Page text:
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White House defends U.S. role in Libya after lawmakers sue

WASHINGTON — Facing growing opposition on Capitol Hill, the White House insisted Wednesday that it's within its legal rights to wage war in Libya without explicit authorization from Congress, essentially because no American lives are at risk.

The administration argued that its limited role in the allied air campaign against Libya means it's not really the kind of escalating war that would require approval from Congress or an end to fighting after 60 days under the War Powers Resolution, passed in 1973 in response to the Vietnam War.

Even before the White House could sent its arguments to Capitol Hill, 10 members of the House of Representatives — conservative Republicans and liberal Democrats — filed suit in U.S. District Court Wednesday challenging President Barack Obama's right to wage the war, even if in a supporting role.

"We believe the law was violated," said Rep. Dennis Kucinich, D-Ohio, one of the effort's leaders. "We have asked the courts to protect the American people from the results of these illegal policies."

In a 32-page report to Congress, the White House laid out its argument.

"U.S. operations do not involve sustained fighting or active exchanges of fire with hostile forces, nor do they involve the presence of U.S. ground troops, U.S. casualties or a serious threat thereof, or any significant chance of escalation into a conflict characterized by those factors," the White House said.

"We're now in a position where we're operating in a support role," said a senior Obama administration official who spoke to reporters on condition of anonymity under White House policy.

"We're not engaged in sustained fighting. There's been no exchange of fire with hostile forces. We don't have troops on the ground. We don't risk casualties to those troops. None of the factors, frankly, speaking more broadly, has risked the sort of escalation that Congress was concerned would impinge on its war-making power," the official said.

The White House also warned Congress against questioning the U.S. commitment at a time when Libyan leader Moammar Gadhafi may be on his way out. "Now is not the time to send mixed messages," said spokesman Jay Carney.

The White House report also said the U.S. has spent $716 million through June 3 on bombs and other supplies since helping launch the allied air campaign on March 19, a cost expected to rise to $1.1 billion by Sept. 30. Aides said the money would come from other appropriated funds and would not require a new appropriation from Congress this year.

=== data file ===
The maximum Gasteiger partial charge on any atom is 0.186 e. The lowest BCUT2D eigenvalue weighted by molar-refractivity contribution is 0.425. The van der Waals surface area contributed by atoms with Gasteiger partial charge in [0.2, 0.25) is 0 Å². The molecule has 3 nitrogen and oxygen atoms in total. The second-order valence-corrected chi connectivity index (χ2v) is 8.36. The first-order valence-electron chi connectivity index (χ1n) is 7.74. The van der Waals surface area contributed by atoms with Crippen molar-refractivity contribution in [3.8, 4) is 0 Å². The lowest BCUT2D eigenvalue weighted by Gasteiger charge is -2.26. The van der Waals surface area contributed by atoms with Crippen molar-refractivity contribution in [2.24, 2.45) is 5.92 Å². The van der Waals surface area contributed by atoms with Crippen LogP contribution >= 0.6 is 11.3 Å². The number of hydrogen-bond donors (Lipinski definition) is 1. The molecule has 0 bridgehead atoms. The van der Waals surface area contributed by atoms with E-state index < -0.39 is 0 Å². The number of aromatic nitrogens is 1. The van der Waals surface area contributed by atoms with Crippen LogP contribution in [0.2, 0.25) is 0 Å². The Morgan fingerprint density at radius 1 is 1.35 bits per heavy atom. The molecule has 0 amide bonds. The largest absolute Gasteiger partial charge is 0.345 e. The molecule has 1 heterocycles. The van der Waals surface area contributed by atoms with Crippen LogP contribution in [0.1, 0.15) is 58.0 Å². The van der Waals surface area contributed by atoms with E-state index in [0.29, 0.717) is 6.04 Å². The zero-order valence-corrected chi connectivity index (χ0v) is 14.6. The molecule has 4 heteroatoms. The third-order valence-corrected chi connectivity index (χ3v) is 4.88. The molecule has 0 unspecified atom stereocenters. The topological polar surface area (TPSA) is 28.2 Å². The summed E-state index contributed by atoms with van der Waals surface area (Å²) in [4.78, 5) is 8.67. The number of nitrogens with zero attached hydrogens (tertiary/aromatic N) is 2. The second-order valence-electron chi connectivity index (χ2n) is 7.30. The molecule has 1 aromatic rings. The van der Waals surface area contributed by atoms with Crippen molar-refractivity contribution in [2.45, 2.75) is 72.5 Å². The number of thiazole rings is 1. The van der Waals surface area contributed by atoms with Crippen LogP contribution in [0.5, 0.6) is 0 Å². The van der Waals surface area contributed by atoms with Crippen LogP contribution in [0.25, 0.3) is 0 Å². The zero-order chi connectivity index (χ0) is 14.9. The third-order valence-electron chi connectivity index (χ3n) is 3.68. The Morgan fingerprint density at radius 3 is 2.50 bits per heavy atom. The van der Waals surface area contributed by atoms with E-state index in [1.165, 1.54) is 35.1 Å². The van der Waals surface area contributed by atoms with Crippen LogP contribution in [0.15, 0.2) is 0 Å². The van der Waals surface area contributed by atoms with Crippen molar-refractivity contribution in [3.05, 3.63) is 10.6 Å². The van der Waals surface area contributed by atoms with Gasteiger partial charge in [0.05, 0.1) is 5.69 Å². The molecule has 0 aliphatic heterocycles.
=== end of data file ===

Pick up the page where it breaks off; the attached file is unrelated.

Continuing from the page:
It was unclear how the memo would impact the debate in Congress over the military campaign.

"The creative arguments made by the White House raise a number of questions that must be further explored," said Brendan Buck, a spokesman for House Speaker John Boehner, R-Ohio.

"Regardless, the commander-in-chief has a responsibility to articulate how U.S. military action is vital to our national security and consistent with American policy goals. With Libya, the president has fallen short on this obligation. We will review the information that was provided today, but hope and expect that this will serve as the beginning, not the end, of the president's explanation for continued American operations in Libya."

The lawmakers who filed suit maintained that a president cannot "unilaterally go to war in Libya and other countries" without a formal declaration of war from Congress. Their suit also maintains that a president cannot commit this country to a war "under the authority of the United Nations without authorization from Congress."

And, it said, the White House cannot use previously allocated federal funds for "an unconstitutional and unauthorized war in Libya or other countries."

Beyond Kucinich, House members filing the suit included Reps. Walter Jones, R-N.C., Howard Coble, R-N.C., John Duncan, R-Tenn., Roscoe Bartlett, R-Md., John Conyers, D-Mich., Ron Paul, R-Texas, Michael Capuano, D-Mass., Tim Johnson, R-Ill., and Dan Burton, R-Ind.

Under the 1973 War Powers Resolution, Obama is required to consult with Congress before acting. He did inform lawmakers of his Libya decision on March 18, the day before the mission began. Under the resolution, Congress must approve any military action within 60 to 90 days, or it's canceled. The 60th day came and went last month, but the Libya mission continues.

The lawmakers' lawsuit isn't likely to succeed, according to Todd Gaziano, director of the Center for Legal and Judicial Studies at the Heritage Foundation, a conservative think tank.

He noted that similar lawsuits during the Ronald Reagan and Bill Clinton presidencies were dismissed by the same court, and that the court is bound by those precedents. A key reason, he said, is that Congress already has the power to stop financing military action.

Kucinich earlier led an unsuccessful effort to get the House to call for a U.S. pullout from NATO's Libya operation within 15 days of passage; it failed by 265-148 on June 3, with 87 Republicans and 60 other Democrats supporting Kucinich.

Instead, the House passed a diluted measure, backed by Boehner, giving Obama until Friday to justify his Libya decision.

Boehner's resolution warned the White House that Congress "has the constitutional prerogative to withhold funding for any unauthorized use of the United States Armed Forces, including for unauthorized activities regarding Libya."

The Senate, where lawmakers from both parties have also expressed qualms about the White House action in Libya, has delayed an anticipated debate, awaiting the report Boehner's resolution requires.


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